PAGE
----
This prose poem starts: The blue truck is discernible now as part of the front yard garden. An old Ford with simple carburetor called a farm vehicle from 1965, the all-steel monster filling the end of the driveway against the sidewalk and white picket fence is adorned with gods, figures, wicked and mean creatures of plaster, and perhaps sculpted elves. Mixed among the flowers by the walk, and toward the west where the mountains stand before the ocean begins is a line-up of gods like headstones for memory of previous tenants in this rooming house among the redwood trees. Are these the past lives, the left-behind religious artifacts and special spirits and saints of residents gone sometime during the 30 years this house has been hospitable to people on a journey? Tiki is in stone, (white, black and white about three feet high). St. Francis and Cross is near the gate, about two thirds down the walk way (he looks just fine and there is more than one saint in beige like marble with or without cross). No Benedict. Mary and maybe another Mary and a Martha and unknown but probably carried with them women of deep conviction seem planted like additional memories of gods and past lives adorning the local flowers as remembrances, and left behind items similar to forgetting a suitcase (these with hands in prayer and pink or light pink in color).
©2000 Peter A Menkin (P)2013 Peter A Menkin
One hallmark of this audio book, other than the wonderful price, is the reading by A.T. Chandler. He brings the piece to life well. So I think. To say it is better than the print version is another matter, for that asks that a reader fails to bring certain values and meanings of the imagination that are in themselves very special and maybe better than an audio book. I say, this audio book is excellent, no doubt. A.T. Chandler is a superior narrator, no doubt.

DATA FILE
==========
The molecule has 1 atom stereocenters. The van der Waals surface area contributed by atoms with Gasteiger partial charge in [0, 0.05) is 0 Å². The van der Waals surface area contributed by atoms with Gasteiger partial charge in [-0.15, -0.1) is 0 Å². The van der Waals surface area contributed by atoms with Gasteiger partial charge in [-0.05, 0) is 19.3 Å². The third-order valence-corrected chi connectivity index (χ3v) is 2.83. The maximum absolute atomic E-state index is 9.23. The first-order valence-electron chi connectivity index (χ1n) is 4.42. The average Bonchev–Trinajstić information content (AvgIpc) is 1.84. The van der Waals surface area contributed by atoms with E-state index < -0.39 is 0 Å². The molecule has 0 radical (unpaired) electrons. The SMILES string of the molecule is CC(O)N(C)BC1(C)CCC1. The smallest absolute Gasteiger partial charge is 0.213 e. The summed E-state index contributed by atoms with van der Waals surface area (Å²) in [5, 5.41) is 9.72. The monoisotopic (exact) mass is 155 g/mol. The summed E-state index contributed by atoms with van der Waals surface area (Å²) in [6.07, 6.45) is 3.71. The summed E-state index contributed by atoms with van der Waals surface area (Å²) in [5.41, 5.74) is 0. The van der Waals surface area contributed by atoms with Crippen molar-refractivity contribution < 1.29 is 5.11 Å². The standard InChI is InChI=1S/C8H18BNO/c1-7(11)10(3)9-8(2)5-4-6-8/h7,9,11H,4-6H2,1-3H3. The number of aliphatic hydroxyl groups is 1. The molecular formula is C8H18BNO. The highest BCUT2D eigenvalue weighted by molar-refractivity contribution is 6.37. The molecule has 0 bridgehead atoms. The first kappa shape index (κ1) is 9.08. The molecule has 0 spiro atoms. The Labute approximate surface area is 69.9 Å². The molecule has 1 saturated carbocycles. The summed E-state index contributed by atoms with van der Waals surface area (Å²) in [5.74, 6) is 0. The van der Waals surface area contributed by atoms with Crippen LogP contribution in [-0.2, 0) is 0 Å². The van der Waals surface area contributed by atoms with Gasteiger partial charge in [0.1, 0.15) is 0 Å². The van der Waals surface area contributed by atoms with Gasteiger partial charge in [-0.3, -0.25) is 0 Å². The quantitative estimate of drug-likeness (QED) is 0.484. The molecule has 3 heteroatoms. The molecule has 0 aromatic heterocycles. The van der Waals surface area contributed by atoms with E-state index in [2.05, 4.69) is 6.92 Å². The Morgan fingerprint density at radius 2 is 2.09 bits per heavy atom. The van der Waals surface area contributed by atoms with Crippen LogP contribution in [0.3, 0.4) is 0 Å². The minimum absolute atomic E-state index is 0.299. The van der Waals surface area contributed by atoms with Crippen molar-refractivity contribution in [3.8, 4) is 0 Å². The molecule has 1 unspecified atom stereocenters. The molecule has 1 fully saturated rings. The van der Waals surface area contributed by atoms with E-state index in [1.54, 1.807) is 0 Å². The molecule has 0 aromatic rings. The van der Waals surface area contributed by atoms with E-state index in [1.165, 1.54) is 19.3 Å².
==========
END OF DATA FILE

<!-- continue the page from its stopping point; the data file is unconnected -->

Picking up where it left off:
The ethos of the place is my favorite character, for it is in the character of this particular rooming hour, caught at the very beginning with all the gods and goddesses of the garden that a chord and theme is struck. God help us all.
There is a kind of emptiness in this rooming house, and it is in the description of their bags and in the guests temporary way of living that I am caught with a favorite sense of the place. But since this is a true story, and I did live there, know many people lived in the rooming house for years.
Frankly, I found the story kind of sad--when I thought about it. This was not the best rooming house in the county. The man who owned it was very nice. The location was great. But it was run down. Too bad for it was in a very class town in Northern California just outside San Francisco in Marin County.
Frankly, again, I wrote this prose poem in one sitting. A.T. Chandler did a very good job of narrating the piece. Some have been critical of the way he did it. I thought his interpretation just right. See what you think. It is a true story, about a real place.
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